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Chart Turning

by

Sue Ward

In our haste to obtain an answer, we are sometimes guilty of concentrating on the turned chart to the detriment of the radical figure. The horary will always give two sets of evidence, one from the radical chart and one from the turned and these should be complimentary. A simple example would be a question such as 'will my son get the job'. I have been asked many times whether the radical 10th would be significant or just the turned 10th. To which house should you apply the rules? My usual answer is 'both'.

There are two reasons why the radical chart should be investigated: it is the primary figure and is, therefore, important in its own right and, one assumes, the querent is sufficiently concerned about the matter to represent his or her son's circumstances. Even where the querent's desires are different to those of the son - 'I think the job is dangerous, I hope he doesn't get it' - the radix will have something to say.

So, the turned chart might show the son getting the job and fulfilling the son's desires. The radical figure would show the same, but with more negative undertones perhaps because the parent's desires are not being fulfilled. Our search for the outcome often relies too heavily on a promising application of significators. This can be all but meaningless without a strong radical chart as a foundation. So, before rushing to a conclusion based on one or two aspects, take the pulse of the chart, check its temperature - is it healthy? It is vital to keep a watchful eye on this very potent radical figure. So, a benefic in the radical 10th could well be an indicator of the successful conclusion to the matter, as much as if it were in the turned 10th. It is all right to use both sets of arguments.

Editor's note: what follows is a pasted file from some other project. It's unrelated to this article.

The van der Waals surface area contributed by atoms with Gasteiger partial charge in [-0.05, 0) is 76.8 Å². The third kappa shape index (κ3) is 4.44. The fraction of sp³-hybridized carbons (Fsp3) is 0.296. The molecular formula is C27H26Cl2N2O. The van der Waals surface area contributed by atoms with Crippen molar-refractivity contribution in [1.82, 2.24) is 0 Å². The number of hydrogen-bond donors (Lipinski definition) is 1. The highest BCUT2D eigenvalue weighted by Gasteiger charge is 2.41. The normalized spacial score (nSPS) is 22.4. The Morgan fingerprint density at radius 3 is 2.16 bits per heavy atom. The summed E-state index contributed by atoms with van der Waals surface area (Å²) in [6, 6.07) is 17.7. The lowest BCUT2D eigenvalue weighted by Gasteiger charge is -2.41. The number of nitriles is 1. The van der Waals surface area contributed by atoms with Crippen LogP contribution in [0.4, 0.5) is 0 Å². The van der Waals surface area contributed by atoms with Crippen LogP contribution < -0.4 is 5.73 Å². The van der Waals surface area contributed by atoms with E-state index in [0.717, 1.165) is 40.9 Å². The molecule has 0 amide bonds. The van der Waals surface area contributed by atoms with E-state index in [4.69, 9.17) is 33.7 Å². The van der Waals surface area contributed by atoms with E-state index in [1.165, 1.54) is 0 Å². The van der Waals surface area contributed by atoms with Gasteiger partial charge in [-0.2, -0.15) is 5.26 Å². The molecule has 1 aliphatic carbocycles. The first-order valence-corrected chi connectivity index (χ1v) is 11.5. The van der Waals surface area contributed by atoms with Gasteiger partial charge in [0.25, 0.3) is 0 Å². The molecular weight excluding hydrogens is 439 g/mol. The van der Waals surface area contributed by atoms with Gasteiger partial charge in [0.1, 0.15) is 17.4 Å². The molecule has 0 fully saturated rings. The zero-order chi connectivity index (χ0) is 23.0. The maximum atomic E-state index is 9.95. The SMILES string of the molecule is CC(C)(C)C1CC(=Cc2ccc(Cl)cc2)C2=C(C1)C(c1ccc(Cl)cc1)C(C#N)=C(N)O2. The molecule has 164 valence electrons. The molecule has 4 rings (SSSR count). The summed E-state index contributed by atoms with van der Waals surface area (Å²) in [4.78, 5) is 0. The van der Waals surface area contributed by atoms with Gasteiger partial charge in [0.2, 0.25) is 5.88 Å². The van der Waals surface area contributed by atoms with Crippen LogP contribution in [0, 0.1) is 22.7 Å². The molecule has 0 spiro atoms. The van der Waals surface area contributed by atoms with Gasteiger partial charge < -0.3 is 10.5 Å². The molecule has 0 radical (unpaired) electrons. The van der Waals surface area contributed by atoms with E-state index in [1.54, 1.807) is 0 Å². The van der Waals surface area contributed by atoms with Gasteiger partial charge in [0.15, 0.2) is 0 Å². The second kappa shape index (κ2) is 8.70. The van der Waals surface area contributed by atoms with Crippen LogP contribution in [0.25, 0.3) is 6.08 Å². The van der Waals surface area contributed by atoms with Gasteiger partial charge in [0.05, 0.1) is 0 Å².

Don't be mean about the time you spend getting to know the radix. When we calculated and drew our charts manually, the time spent doing this gave us an insight which we have lost now that the computer does it all for us. To compensate for this give a little extra time to writing down some of the points you first notice, examples are given in the figure below. By the time you have completed this list, or one like it, you will have a better understanding of the figure, and this is so whether you will ultimately turn the chart or not.

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Copyright Sue Ward 1995

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